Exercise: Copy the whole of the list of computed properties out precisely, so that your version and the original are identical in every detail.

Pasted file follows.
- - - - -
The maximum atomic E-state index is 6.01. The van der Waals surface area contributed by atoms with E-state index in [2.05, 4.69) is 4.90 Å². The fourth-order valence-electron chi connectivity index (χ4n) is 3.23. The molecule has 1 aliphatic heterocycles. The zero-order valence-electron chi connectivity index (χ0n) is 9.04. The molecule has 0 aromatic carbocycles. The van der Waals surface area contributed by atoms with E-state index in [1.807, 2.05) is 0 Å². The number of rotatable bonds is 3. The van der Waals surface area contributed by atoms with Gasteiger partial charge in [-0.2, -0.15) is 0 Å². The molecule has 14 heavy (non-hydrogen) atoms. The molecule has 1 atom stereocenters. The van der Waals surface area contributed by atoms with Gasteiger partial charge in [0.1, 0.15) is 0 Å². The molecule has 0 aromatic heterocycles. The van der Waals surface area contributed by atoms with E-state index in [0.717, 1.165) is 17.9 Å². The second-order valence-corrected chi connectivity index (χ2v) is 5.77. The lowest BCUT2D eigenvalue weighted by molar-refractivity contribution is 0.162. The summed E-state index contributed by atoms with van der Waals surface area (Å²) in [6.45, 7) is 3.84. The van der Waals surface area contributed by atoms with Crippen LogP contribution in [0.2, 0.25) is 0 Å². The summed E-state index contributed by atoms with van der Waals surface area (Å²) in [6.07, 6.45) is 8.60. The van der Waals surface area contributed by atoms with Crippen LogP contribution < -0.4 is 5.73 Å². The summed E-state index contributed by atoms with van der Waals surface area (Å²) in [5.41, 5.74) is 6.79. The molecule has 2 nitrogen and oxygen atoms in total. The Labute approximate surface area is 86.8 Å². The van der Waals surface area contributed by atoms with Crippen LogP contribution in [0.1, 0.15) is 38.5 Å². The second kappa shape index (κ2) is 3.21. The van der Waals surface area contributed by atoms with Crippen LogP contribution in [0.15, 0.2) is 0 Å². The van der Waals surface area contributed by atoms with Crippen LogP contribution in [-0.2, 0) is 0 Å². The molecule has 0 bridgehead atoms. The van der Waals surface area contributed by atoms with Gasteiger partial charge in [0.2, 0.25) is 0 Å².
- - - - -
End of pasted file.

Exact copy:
The maximum atomic E-state index is 6.01. The van der Waals surface area contributed by atoms with E-state index in [2.05, 4.69) is 4.90 Å². The fourth-order valence-electron chi connectivity index (χ4n) is 3.23. The molecule has 1 aliphatic heterocycles. The zero-order valence-electron chi connectivity index (χ0n) is 9.04. The molecule has 0 aromatic carbocycles. The van der Waals surface area contributed by atoms with E-state index in [1.807, 2.05) is 0 Å². The number of rotatable bonds is 3. The van der Waals surface area contributed by atoms with Gasteiger partial charge in [-0.2, -0.15) is 0 Å². The molecule has 14 heavy (non-hydrogen) atoms. The molecule has 1 atom stereocenters. The van der Waals surface area contributed by atoms with Gasteiger partial charge in [0.1, 0.15) is 0 Å². The molecule has 0 aromatic heterocycles. The van der Waals surface area contributed by atoms with E-state index in [0.717, 1.165) is 17.9 Å². The second-order valence-corrected chi connectivity index (χ2v) is 5.77. The lowest BCUT2D eigenvalue weighted by molar-refractivity contribution is 0.162. The summed E-state index contributed by atoms with van der Waals surface area (Å²) in [6.45, 7) is 3.84. The van der Waals surface area contributed by atoms with Crippen LogP contribution in [0.2, 0.25) is 0 Å². The summed E-state index contributed by atoms with van der Waals surface area (Å²) in [6.07, 6.45) is 8.60. The van der Waals surface area contributed by atoms with Crippen LogP contribution < -0.4 is 5.73 Å². The summed E-state index contributed by atoms with van der Waals surface area (Å²) in [5.41, 5.74) is 6.79. The molecule has 2 nitrogen and oxygen atoms in total. The Labute approximate surface area is 86.8 Å². The van der Waals surface area contributed by atoms with Crippen LogP contribution in [0.1, 0.15) is 38.5 Å². The second kappa shape index (κ2) is 3.21. The van der Waals surface area contributed by atoms with Crippen LogP contribution in [0.15, 0.2) is 0 Å². The van der Waals surface area contributed by atoms with Crippen LogP contribution in [-0.2, 0) is 0 Å². The molecule has 0 bridgehead atoms. The van der Waals surface area contributed by atoms with Gasteiger partial charge in [0.2, 0.25) is 0 Å².